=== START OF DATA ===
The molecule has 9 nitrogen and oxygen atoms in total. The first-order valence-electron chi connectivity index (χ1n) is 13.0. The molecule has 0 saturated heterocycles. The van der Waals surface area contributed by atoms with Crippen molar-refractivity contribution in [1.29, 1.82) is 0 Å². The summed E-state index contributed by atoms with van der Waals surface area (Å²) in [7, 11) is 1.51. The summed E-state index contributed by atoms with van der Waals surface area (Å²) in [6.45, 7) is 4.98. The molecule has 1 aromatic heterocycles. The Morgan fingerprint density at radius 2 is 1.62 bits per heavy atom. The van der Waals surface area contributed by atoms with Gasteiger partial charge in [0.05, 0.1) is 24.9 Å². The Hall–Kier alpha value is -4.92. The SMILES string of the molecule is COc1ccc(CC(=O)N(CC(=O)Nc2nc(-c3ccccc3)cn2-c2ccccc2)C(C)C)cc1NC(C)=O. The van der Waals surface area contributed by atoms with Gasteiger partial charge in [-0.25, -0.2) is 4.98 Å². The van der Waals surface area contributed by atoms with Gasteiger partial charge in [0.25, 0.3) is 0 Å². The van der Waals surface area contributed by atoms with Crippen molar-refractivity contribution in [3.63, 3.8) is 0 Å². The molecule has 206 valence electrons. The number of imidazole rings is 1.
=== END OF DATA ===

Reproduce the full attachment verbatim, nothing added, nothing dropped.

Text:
The molecule has 9 nitrogen and oxygen atoms in total. The first-order valence-electron chi connectivity index (χ1n) is 13.0. The molecule has 0 saturated heterocycles. The van der Waals surface area contributed by atoms with Crippen molar-refractivity contribution in [1.29, 1.82) is 0 Å². The summed E-state index contributed by atoms with van der Waals surface area (Å²) in [7, 11) is 1.51. The summed E-state index contributed by atoms with van der Waals surface area (Å²) in [6.45, 7) is 4.98. The molecule has 1 aromatic heterocycles. The Morgan fingerprint density at radius 2 is 1.62 bits per heavy atom. The van der Waals surface area contributed by atoms with Gasteiger partial charge in [0.05, 0.1) is 24.9 Å². The Hall–Kier alpha value is -4.92. The SMILES string of the molecule is COc1ccc(CC(=O)N(CC(=O)Nc2nc(-c3ccccc3)cn2-c2ccccc2)C(C)C)cc1NC(C)=O. The van der Waals surface area contributed by atoms with Gasteiger partial charge in [-0.25, -0.2) is 4.98 Å². The van der Waals surface area contributed by atoms with Gasteiger partial charge in [0.25, 0.3) is 0 Å². The van der Waals surface area contributed by atoms with Crippen molar-refractivity contribution in [3.63, 3.8) is 0 Å². The molecule has 206 valence electrons. The number of imidazole rings is 1.